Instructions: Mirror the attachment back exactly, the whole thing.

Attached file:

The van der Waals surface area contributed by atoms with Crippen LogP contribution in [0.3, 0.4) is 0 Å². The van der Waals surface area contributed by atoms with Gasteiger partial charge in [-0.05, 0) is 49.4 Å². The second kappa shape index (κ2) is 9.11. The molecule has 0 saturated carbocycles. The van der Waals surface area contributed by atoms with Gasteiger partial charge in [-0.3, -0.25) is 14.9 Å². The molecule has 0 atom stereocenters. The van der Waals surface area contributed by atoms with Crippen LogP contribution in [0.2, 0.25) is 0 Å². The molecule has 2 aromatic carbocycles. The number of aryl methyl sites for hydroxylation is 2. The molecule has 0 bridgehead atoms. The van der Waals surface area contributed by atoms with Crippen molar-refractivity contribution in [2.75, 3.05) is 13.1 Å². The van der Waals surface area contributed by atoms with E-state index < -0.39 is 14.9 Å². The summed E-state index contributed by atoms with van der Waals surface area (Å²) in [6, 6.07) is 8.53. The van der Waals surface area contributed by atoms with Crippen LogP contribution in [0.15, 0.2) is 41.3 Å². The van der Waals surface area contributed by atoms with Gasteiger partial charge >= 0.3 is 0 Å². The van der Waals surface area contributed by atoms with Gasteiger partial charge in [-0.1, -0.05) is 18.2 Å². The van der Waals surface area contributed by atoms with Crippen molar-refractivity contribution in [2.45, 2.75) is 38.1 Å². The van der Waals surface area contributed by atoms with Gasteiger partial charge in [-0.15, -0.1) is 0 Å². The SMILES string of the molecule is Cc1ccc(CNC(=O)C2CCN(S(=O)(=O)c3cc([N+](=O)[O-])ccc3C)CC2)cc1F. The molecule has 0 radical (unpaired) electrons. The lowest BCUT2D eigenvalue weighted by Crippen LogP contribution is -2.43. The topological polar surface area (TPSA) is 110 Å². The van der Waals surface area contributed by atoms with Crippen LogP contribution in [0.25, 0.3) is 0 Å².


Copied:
The van der Waals surface area contributed by atoms with Crippen LogP contribution in [0.3, 0.4) is 0 Å². The van der Waals surface area contributed by atoms with Gasteiger partial charge in [-0.05, 0) is 49.4 Å². The second kappa shape index (κ2) is 9.11. The molecule has 0 saturated carbocycles. The van der Waals surface area contributed by atoms with Gasteiger partial charge in [-0.3, -0.25) is 14.9 Å². The molecule has 0 atom stereocenters. The van der Waals surface area contributed by atoms with Crippen LogP contribution in [0.2, 0.25) is 0 Å². The molecule has 2 aromatic carbocycles. The number of aryl methyl sites for hydroxylation is 2. The molecule has 0 bridgehead atoms. The van der Waals surface area contributed by atoms with Crippen molar-refractivity contribution in [2.75, 3.05) is 13.1 Å². The van der Waals surface area contributed by atoms with E-state index < -0.39 is 14.9 Å². The summed E-state index contributed by atoms with van der Waals surface area (Å²) in [6, 6.07) is 8.53. The van der Waals surface area contributed by atoms with Crippen LogP contribution in [0.15, 0.2) is 41.3 Å². The van der Waals surface area contributed by atoms with Gasteiger partial charge >= 0.3 is 0 Å². The van der Waals surface area contributed by atoms with Gasteiger partial charge in [-0.1, -0.05) is 18.2 Å². The van der Waals surface area contributed by atoms with Crippen molar-refractivity contribution in [2.45, 2.75) is 38.1 Å². The van der Waals surface area contributed by atoms with Gasteiger partial charge in [-0.15, -0.1) is 0 Å². The SMILES string of the molecule is Cc1ccc(CNC(=O)C2CCN(S(=O)(=O)c3cc([N+](=O)[O-])ccc3C)CC2)cc1F. The molecule has 0 radical (unpaired) electrons. The lowest BCUT2D eigenvalue weighted by Crippen LogP contribution is -2.43. The topological polar surface area (TPSA) is 110 Å². The van der Waals surface area contributed by atoms with Crippen LogP contribution in [0.25, 0.3) is 0 Å².